For his part, Wilson, reached at his home in Seattle, describes the key to their artistic partnership this way: "He doesn't write for me and I don't direct for him." But then he gives an example that suggests a considerably deeper level of trust and understanding. "When I sent Lloyd the draft of 'Piano Lesson,' he called me up and he said, 'I think you have one too many scenes in here.'. . . And sure enough, I find a scene I can do without, and I take it out," the playwright explains. "To this day I don't know if we were talking about the same scene. He wanted me to go through there and find it myself. It's the way he works with actors, also -- letting them find what it is he wants them to find."

A similar example of trust characterized the search for an ending for "The Piano Lesson." Three weeks into rehearsals, Richards told the cast and playwright, " 'The Piano Lesson' does not have an end for this presentation. I will devise an end.' So I devised a finish for it, but we were conscious of the fact that we were in search of the real culmination of this work." The search continued as "The Piano Lesson" was produced at theaters in a half dozen cities -- with almost as many different endings -- before reaching Broadway in April 1990, with, at long last, the definitive ending.

Production-sharing

This slow-cooking, production-sharing method of play development is a process Richards forged out of necessity when he was unable to find producers willing to mount a Broadway production of Wilson's second play, "Fences," which went on to win him the first of two Pulitzer Prizes.

Ironically, Richards faced almost the same problems at the start of his career, when he directed the original 1959 Broadway production of Lorraine Hansberry's "A Raisin in the Sun," a production financed by, as he puts it, "lots of little people." "Raisin" gave Richards a national profile as the first black director of a Broadway drama, but at the time, he recalls, "There had not been a play on Broadway about black life . . . So 'smart' money avoided the play, and 'smart' producers avoided the play." Three decades later, when he was looking for backers for "Fences," he says, "the same people said the same things . . . So we had to find another route."

Wilson's next play

Wilson is currently working on a new play, "Moon Going Down," about blues musicians in the 1940s. The script won't have a staged reading at the O'Neill this summer. The playwright submitted it, then decided it wasn't ready and withdrew it. Nor rTC does it seem likely that "Moon Going Down" will debut at the Yale Repertory Theatre, where all of Wilson's previous scripts premiered during Richards' tenure as artistic director.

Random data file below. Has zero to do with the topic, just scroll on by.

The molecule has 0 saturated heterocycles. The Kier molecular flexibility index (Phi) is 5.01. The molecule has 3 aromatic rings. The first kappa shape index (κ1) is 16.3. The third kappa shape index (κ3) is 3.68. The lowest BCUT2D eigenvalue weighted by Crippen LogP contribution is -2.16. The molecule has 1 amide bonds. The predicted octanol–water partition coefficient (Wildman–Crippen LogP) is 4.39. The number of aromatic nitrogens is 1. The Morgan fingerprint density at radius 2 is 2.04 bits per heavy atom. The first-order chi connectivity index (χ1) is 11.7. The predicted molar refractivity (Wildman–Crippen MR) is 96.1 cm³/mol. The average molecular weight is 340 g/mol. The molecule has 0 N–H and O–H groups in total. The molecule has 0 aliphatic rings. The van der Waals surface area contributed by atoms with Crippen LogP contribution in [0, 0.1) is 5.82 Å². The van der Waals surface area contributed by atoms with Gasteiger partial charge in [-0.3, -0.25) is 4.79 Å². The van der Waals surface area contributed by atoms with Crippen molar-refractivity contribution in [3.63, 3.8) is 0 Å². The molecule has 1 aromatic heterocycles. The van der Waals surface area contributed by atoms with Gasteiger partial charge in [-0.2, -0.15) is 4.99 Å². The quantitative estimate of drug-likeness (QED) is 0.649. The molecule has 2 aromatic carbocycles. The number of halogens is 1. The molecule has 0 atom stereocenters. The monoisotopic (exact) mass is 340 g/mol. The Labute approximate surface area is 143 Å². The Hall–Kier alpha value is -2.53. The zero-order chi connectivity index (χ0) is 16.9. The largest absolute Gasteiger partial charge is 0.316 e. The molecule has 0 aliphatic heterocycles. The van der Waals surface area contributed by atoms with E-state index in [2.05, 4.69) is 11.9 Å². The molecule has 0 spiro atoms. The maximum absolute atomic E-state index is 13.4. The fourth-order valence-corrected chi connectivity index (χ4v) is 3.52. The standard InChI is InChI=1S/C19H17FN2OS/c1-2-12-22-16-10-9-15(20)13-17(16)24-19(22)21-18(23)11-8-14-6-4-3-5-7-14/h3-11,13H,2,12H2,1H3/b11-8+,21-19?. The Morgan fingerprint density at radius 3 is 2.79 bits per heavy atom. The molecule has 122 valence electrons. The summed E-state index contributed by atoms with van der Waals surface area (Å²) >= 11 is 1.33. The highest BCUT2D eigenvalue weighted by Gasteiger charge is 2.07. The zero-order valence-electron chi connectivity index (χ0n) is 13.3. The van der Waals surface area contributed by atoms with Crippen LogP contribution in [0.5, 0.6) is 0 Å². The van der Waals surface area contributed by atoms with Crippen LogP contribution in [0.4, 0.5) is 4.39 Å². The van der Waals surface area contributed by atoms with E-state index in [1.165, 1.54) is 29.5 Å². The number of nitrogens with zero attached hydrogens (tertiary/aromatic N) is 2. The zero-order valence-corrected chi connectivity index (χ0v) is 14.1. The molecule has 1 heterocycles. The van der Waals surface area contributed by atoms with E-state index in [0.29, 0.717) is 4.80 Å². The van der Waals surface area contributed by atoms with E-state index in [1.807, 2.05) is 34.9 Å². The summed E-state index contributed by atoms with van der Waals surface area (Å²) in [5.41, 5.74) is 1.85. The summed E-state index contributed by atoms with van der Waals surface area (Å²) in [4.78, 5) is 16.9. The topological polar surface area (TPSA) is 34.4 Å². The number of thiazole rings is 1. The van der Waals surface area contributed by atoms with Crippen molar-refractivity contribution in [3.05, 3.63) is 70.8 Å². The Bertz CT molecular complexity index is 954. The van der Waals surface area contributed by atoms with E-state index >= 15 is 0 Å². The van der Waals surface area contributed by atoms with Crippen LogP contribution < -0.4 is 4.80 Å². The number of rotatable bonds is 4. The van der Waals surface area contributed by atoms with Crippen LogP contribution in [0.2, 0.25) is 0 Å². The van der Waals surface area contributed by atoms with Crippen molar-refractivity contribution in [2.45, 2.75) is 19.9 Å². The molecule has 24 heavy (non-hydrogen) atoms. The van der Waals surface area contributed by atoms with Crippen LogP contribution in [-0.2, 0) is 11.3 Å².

Though the venues may change, the collaboration between Wilson and Richards will undoubtedly continue. "I'm just not interested in working with another director," Wilson says bluntly.

And, of course, these days Richards has more time than ever to devote to Wilson. In his first full year away from Yale, the director has worked on only two plays, both by Wilson -- the Broadway production of "Two Trains Running" and the touring production of "The Piano Lesson." That's not all he's been up to, however. He's also done some teaching at Princeton University; he recently completed a six-year term on the National Council for the Arts; and he's currently deep in the process of selecting scripts for this summer's session at the O'Neill. In addition, he and his wife of 34 years have given up their New Haven residence and moved into their New York townhouse full-time. He jokes that trying to combine two households into one was "the biggest job I've done in the last year."

Richards says he has had no contact with his Yale successor -- former Center Stage artistic director Stan Wojewodski Jr. "I have deliberately stayed away," he explains. "I feel and believe that he, or anyone going into that position, needs the time and space to create his own school."

And for the first time in years, Lloyd Richards is savoring the chance to do what he wants to do when he wants to do it. "The difference in my life is that now as I work, I can take that breath, take a moment, where for the past 12 years, 30 questions would appear and demand an urgent answer. Now," he says, with an audible sigh of relief, "I can select where my head goes next."